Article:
Professors Recognized for Their Excellent Teaching

Professors James Hoch and Jeremy Teigen shared the spotlight at this year’s Henry Bischoff Excellence in Teaching Award reception, held yesterday at 3 p.m. in the Alumni Lounge. Hoch, professor of creative writing, and Teigen, associate professor of political science, were recognized by their colleagues as outstanding faculty members that embody “the best of Ramapo’s teaching culture.”

“Teaching is not just standing up and proving how smart you are, but actually walking the walk,” Provost Beth Barnett said. “You both are a privilege to have in our classrooms. You make me very proud to be at Ramapo.”

Committee chairs and the 2012 award recipients Ed Petkus, associate professor of marketing, and Maya Poran, associate professor of developmental psychology, lauded Hoch and Teigen for their contributions and their dedication to teaching.

“All of your materials showed imagination and a sincere desire to engage students, and experiences that will provide for lifelong learning and lifelong reflection,” Petkus said of Teigen. “In addition, we felt your courses provided levels of experiential student participation that are going to make your students when they leave here active and civically-oriented participants in the political process.”

Poran called Hoch “truly a very special teacher” who “offers a transformative experience to students who are willing to rise to challenges.”

“We also appreciate the level of planning you had in your classroom while leaving room for the serendipity for each student to come into their own,” Poran continued, “and we really believe that this style allows for the maximum room for each student to grow and develop.”

Before accepting their awards, Hoch and Teigen shared their insights on teaching and learning in a “four act play” that they created together. In the presentation, the pair discussed their teaching philosophies, memorable moments in the classroom and their mentors in academia and in life.

Hoch, who is teaching critical reading and writing, poetry writing and creative writing capstone courses this semester, said all of the “wonderful teachers” in life share the same quality as his biggest inspiration-his 5-year-old son Owen.

“I’ve never met anyone who loves life more than Owen,” he said. “You see, every day Owen wakes up, he does not want to be anywhere else. That’s what made all these teachers great teachers: when they walk into the classroom, they do not want to be anywhere else.”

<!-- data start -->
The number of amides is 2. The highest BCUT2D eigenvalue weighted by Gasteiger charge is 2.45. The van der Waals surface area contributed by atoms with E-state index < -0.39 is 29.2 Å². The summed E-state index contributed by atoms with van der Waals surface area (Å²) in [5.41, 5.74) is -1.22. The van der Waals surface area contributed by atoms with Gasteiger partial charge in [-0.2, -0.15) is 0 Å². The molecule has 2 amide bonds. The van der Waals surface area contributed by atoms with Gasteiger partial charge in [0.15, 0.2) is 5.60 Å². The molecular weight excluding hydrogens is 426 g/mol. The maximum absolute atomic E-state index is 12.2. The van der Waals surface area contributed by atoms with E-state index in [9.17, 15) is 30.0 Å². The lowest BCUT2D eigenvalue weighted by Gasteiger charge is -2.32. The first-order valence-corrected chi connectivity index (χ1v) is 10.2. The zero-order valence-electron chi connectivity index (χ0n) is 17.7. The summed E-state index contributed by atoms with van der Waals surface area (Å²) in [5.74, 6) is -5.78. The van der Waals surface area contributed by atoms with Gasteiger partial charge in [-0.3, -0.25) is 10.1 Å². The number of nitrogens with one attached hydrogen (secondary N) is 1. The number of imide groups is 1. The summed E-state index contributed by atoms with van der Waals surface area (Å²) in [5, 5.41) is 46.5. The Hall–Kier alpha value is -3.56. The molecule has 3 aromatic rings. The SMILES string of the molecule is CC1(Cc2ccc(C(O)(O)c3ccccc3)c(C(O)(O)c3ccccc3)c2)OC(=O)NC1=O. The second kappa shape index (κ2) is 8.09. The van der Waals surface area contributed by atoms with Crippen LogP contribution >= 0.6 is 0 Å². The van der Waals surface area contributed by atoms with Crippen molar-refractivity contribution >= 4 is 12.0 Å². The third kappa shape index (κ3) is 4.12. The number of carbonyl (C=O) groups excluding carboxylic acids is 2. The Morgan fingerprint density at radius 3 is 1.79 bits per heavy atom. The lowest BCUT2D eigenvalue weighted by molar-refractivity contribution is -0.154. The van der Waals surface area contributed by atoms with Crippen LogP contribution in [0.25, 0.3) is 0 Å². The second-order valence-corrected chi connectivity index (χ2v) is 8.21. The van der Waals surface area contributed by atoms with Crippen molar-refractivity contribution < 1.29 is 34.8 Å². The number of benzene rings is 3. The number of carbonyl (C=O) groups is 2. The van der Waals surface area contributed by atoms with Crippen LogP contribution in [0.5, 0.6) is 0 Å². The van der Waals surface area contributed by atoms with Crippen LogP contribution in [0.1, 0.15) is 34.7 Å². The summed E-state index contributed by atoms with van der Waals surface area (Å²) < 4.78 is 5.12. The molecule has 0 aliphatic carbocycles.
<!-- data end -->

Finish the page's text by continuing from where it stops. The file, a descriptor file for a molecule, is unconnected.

Teigen, who teaches political science methodology and American government courses this semester, recalled “the dirty little secret of learning” that his mentor and historian Stephen Ambrose told him.

“Educators in K-12 are very good at teaching but don’t know a lot about what they teach,” the saying goes, “and the reverse is true for people in our profession, which is, they know a lot about what they know about, but they don’t know anything about teaching.”

But Ramapo, Teigen said, is continually challenging that.

“It’s been a great pleasure to come to an institution that not only values teaching centrally, but also provides all kinds of formal and informal mechanisms to talk about it and improve on it,” he explained. “It’s been a great pleasure to prove Stephen Ambrose wrong.”

The Henry Bischoff Excellence in Teaching Award was created in 1997 after the award’s namesake, historian and former professor Henry Bischoff, retired. Faculty members nominate their colleagues for the honor, and past recipients of the award include Peter Campbell, associate professor of theater history and criticism, Edna Negron, professor of journalism, and Carter Jones Meyer, professor of history, among others.

“The people who are involved in doing it are just so lovely,” Teigen said of the committee of his colleagues that select the award recipients. “It’s so nice that it’s our peers that make this decision.”

Hoch added that being selected as a winner is “touching.”

“You feel seen, you feel recognized in some particular way,” he explained. “You feel like people got you.”

Other faculty members at the reception had high praise for Hoch and Teigen.

“We’re so fortunate to have both of you among us,” Professor of Management Susan Eisner told the award winners, “and this is the highest honor that you can receive that the College, because your peers have recognized the outstanding contribution and level that you bring to the classroom.”

Professionally, both educators have many other accomplishments: Teigen was awarded a Fulbright Scholar grant in 2011 to teach in Tbilisi, Georgia, and Hoch’s poems have appeared in a variety of publications and two of his own books.

Despite their considerable achievements, both professors insisted, as Hoch put it, they are “works in progress.”

“We sort of see ourselves as flawed teachers who just try to scrape at getting better,” Teigen added.